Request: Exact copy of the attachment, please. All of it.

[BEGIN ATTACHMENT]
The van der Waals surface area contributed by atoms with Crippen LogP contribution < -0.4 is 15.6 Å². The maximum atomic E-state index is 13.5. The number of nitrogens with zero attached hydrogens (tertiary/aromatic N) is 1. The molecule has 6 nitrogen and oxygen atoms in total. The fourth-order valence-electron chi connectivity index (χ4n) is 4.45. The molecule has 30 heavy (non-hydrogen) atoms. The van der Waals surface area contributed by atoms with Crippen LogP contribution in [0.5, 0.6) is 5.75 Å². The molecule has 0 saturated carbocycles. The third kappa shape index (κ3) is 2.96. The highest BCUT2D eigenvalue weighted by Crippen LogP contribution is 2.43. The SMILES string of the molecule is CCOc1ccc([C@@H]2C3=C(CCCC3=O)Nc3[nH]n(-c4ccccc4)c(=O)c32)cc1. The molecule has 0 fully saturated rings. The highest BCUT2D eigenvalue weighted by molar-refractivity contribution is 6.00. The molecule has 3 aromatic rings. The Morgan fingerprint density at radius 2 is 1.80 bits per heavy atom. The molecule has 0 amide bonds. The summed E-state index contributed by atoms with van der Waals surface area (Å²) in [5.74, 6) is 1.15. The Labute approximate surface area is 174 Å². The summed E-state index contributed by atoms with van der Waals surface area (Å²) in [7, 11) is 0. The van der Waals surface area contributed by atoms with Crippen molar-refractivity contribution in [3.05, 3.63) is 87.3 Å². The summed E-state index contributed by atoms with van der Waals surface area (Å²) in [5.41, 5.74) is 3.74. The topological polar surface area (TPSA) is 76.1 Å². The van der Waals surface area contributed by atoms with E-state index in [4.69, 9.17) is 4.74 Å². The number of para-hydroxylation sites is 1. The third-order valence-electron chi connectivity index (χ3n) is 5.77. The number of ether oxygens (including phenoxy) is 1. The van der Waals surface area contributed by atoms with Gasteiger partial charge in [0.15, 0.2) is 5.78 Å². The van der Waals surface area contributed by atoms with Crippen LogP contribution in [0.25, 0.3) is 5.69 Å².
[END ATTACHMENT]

The van der Waals surface area contributed by atoms with Crippen LogP contribution < -0.4 is 15.6 Å². The maximum atomic E-state index is 13.5. The number of nitrogens with zero attached hydrogens (tertiary/aromatic N) is 1. The molecule has 6 nitrogen and oxygen atoms in total. The fourth-order valence-electron chi connectivity index (χ4n) is 4.45. The molecule has 30 heavy (non-hydrogen) atoms. The van der Waals surface area contributed by atoms with Crippen LogP contribution in [0.5, 0.6) is 5.75 Å². The molecule has 0 saturated carbocycles. The third kappa shape index (κ3) is 2.96. The highest BCUT2D eigenvalue weighted by Crippen LogP contribution is 2.43. The SMILES string of the molecule is CCOc1ccc([C@@H]2C3=C(CCCC3=O)Nc3[nH]n(-c4ccccc4)c(=O)c32)cc1. The molecule has 0 fully saturated rings. The highest BCUT2D eigenvalue weighted by molar-refractivity contribution is 6.00. The molecule has 3 aromatic rings. The Morgan fingerprint density at radius 2 is 1.80 bits per heavy atom. The molecule has 0 amide bonds. The summed E-state index contributed by atoms with van der Waals surface area (Å²) in [5.74, 6) is 1.15. The Labute approximate surface area is 174 Å². The summed E-state index contributed by atoms with van der Waals surface area (Å²) in [7, 11) is 0. The van der Waals surface area contributed by atoms with Crippen molar-refractivity contribution in [3.05, 3.63) is 87.3 Å². The summed E-state index contributed by atoms with van der Waals surface area (Å²) in [5.41, 5.74) is 3.74. The topological polar surface area (TPSA) is 76.1 Å². The van der Waals surface area contributed by atoms with E-state index in [4.69, 9.17) is 4.74 Å². The number of para-hydroxylation sites is 1. The third-order valence-electron chi connectivity index (χ3n) is 5.77. The number of ether oxygens (including phenoxy) is 1. The van der Waals surface area contributed by atoms with Gasteiger partial charge in [0.15, 0.2) is 5.78 Å². The van der Waals surface area contributed by atoms with Crippen LogP contribution in [0.25, 0.3) is 5.69 Å².